8 Little-Known Rules of the Road
Posted by: Dan on 21/04/2016
8 Little-Known Rules of the Road
Good drivers can go their entire lives without any issues on the roads, yet still not know all of the laws that exist. While most people know not to exceed the speed limit or go through red lights, there are many other little-known rules that can catch drivers off-guard. Here are 8 of them that you should be aware of.
1. Stop signs require a complete stop
Unless you’re in the middle of the Outback, odds are good that you’ll regularly encounter stop signs in your daily drive, and slow down accordingly. But what many drivers who have been behind the wheel for a long time may not know is that you can be fined if you fail to come to a complete stop.
This is an easy thing to forget – especially if you drive the same route every day, and that one street with a sign is usually quiet. But reducing your speed to a slow crawl is not the same as a full stop, so be sure to actually stop at the sign.
2. Allow motorcyclists to lane split
The legality surrounding lane splitting (where a motorcyclist uses his bike’s narrow profile and the curtain of a lane to navigate through traffic that a car couldn’t) varies throughout Australia – some states allow it and others don’t.
But whether or not it’s absolutely legal, one thing is for certain: drivers who try to block and stop motorcyclists, rather than just letting them pass, actually risk attracting charges of reckless driving for themselves. So, even if you find motorcyclists being too zippy or aggressive at times, be sure to let them by.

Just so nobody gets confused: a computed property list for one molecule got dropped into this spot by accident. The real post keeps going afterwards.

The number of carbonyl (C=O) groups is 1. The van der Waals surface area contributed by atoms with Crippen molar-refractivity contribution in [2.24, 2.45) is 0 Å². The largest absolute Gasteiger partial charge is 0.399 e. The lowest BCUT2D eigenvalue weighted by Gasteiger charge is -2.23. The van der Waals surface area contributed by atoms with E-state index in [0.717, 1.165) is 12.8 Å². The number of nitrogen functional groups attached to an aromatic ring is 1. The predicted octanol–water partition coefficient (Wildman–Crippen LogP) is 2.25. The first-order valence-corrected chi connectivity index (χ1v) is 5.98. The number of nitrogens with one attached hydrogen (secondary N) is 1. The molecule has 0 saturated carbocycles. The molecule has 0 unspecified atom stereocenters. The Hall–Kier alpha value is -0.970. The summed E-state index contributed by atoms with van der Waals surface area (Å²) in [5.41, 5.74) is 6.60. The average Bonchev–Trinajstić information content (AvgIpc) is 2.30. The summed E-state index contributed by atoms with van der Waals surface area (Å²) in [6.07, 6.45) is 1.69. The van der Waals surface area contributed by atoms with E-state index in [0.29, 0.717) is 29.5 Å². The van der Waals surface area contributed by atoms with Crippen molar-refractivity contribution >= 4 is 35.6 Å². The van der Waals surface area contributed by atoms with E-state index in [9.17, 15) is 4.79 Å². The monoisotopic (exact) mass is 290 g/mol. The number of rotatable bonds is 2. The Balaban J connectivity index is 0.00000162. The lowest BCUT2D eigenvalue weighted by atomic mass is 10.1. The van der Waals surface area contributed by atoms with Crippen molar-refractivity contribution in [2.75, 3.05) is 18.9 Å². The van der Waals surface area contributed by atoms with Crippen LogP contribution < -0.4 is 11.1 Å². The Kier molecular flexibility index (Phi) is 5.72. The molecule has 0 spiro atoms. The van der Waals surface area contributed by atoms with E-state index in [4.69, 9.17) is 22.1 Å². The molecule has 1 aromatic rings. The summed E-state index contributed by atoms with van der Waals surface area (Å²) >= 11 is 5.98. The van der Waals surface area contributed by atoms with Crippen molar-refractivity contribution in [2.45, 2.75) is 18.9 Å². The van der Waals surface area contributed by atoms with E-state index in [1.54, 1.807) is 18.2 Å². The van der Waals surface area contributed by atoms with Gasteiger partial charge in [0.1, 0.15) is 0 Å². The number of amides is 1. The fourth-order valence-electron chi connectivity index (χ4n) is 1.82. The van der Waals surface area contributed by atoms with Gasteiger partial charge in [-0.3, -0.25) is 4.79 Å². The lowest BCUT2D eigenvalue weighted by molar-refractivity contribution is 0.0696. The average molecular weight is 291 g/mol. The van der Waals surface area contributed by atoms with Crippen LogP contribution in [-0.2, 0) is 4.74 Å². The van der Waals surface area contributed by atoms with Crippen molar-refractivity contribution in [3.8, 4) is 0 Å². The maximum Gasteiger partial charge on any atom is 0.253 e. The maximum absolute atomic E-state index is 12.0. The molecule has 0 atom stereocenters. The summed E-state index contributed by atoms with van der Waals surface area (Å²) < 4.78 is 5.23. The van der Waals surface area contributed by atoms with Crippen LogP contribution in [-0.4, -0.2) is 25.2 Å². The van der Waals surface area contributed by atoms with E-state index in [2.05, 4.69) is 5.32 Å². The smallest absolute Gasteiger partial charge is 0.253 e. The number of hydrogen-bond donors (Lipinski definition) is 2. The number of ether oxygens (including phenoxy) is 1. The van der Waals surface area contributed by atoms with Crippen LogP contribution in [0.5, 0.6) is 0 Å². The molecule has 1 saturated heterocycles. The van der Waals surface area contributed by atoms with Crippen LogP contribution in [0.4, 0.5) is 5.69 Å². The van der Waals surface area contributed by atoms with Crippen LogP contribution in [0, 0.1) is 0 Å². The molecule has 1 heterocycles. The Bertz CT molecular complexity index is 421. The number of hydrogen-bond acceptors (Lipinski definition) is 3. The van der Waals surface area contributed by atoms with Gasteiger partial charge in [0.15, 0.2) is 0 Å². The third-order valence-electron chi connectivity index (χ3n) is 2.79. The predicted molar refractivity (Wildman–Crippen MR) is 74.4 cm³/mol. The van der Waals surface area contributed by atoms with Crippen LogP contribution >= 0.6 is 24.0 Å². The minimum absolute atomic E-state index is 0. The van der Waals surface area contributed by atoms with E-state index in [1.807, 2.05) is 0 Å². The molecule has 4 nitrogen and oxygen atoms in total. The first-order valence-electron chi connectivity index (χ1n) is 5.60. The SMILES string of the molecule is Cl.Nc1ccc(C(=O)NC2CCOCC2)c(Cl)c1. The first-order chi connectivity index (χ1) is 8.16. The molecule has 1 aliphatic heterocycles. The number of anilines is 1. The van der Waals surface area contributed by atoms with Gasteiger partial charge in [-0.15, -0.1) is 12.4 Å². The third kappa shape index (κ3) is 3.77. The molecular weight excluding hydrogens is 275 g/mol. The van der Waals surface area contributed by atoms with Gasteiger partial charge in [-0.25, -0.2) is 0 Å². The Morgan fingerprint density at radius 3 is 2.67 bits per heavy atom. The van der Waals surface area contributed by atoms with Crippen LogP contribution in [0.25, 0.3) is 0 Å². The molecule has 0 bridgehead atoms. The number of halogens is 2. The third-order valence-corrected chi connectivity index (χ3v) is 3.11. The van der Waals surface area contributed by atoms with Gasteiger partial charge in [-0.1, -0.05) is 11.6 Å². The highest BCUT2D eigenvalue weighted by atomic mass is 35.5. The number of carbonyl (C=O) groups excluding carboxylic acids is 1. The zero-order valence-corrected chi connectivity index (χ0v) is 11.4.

3. Cycling lanes are for cyclists only
Speaking of two wheels, it’s not news that cycling is booming in Australia. 2015 statistics showed that 19% of Australians (3.7 million people) “cycled regularly or occasionally.” This means more cycling lanes are popping up – and drivers often think that as long as the lane is empty and cyclist-free, they can drive it, whereas usually drivers are only allowed to enter the lane when needing to make a turn.
Rules and distances vary depending on where you live, but a good rule of thumb for turns is to begin indicating and preparing for it “three houses (or shops) before the corner.”
4. A full automatic licence grants you extra privileges
A newly-licensed driver in Australia will normally have some restrictions to abide by, such as a limit on the number of passengers allowed in the car, not being allowed to tow anything with their vehicle, and being forbidden to drive a manual if they have sat the automatic licence test.
The good news that many drivers aren’t aware of is that once their probationary period ends, many Australian states will automatically classify them as a manual driver too, meaning they can now get behind the wheel of their friend’s classic 1960s Holden (and tow to their heart’s content) without needing to sit a new test.
5. Speed cameras have a tolerance of 2 kms